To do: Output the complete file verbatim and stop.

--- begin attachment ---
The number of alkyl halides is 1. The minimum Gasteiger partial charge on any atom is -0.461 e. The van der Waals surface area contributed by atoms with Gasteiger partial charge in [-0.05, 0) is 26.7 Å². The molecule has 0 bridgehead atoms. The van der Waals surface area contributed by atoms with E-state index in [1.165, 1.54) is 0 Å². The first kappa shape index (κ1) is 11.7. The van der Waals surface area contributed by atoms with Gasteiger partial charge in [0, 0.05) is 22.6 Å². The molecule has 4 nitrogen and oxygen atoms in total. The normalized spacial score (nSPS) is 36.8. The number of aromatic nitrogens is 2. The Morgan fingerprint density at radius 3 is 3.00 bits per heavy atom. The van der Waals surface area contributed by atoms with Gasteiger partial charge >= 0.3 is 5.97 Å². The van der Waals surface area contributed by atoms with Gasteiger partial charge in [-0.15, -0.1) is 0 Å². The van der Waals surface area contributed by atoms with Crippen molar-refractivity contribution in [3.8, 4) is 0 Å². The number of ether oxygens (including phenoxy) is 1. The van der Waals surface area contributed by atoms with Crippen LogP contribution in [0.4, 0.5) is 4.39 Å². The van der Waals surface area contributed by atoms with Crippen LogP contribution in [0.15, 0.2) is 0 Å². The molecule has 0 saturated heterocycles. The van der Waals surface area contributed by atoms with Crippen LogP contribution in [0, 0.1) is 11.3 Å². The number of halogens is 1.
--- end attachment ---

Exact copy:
The number of alkyl halides is 1. The minimum Gasteiger partial charge on any atom is -0.461 e. The van der Waals surface area contributed by atoms with Gasteiger partial charge in [-0.05, 0) is 26.7 Å². The molecule has 0 bridgehead atoms. The van der Waals surface area contributed by atoms with E-state index in [1.165, 1.54) is 0 Å². The first kappa shape index (κ1) is 11.7. The van der Waals surface area contributed by atoms with Gasteiger partial charge in [0, 0.05) is 22.6 Å². The molecule has 4 nitrogen and oxygen atoms in total. The normalized spacial score (nSPS) is 36.8. The number of aromatic nitrogens is 2. The Morgan fingerprint density at radius 3 is 3.00 bits per heavy atom. The van der Waals surface area contributed by atoms with Gasteiger partial charge >= 0.3 is 5.97 Å². The van der Waals surface area contributed by atoms with Gasteiger partial charge in [-0.15, -0.1) is 0 Å². The van der Waals surface area contributed by atoms with Crippen molar-refractivity contribution in [3.8, 4) is 0 Å². The number of ether oxygens (including phenoxy) is 1. The van der Waals surface area contributed by atoms with Crippen LogP contribution in [0.4, 0.5) is 4.39 Å². The van der Waals surface area contributed by atoms with Crippen LogP contribution in [0.15, 0.2) is 0 Å². The molecule has 0 saturated heterocycles. The van der Waals surface area contributed by atoms with Crippen LogP contribution in [0, 0.1) is 11.3 Å². The number of halogens is 1.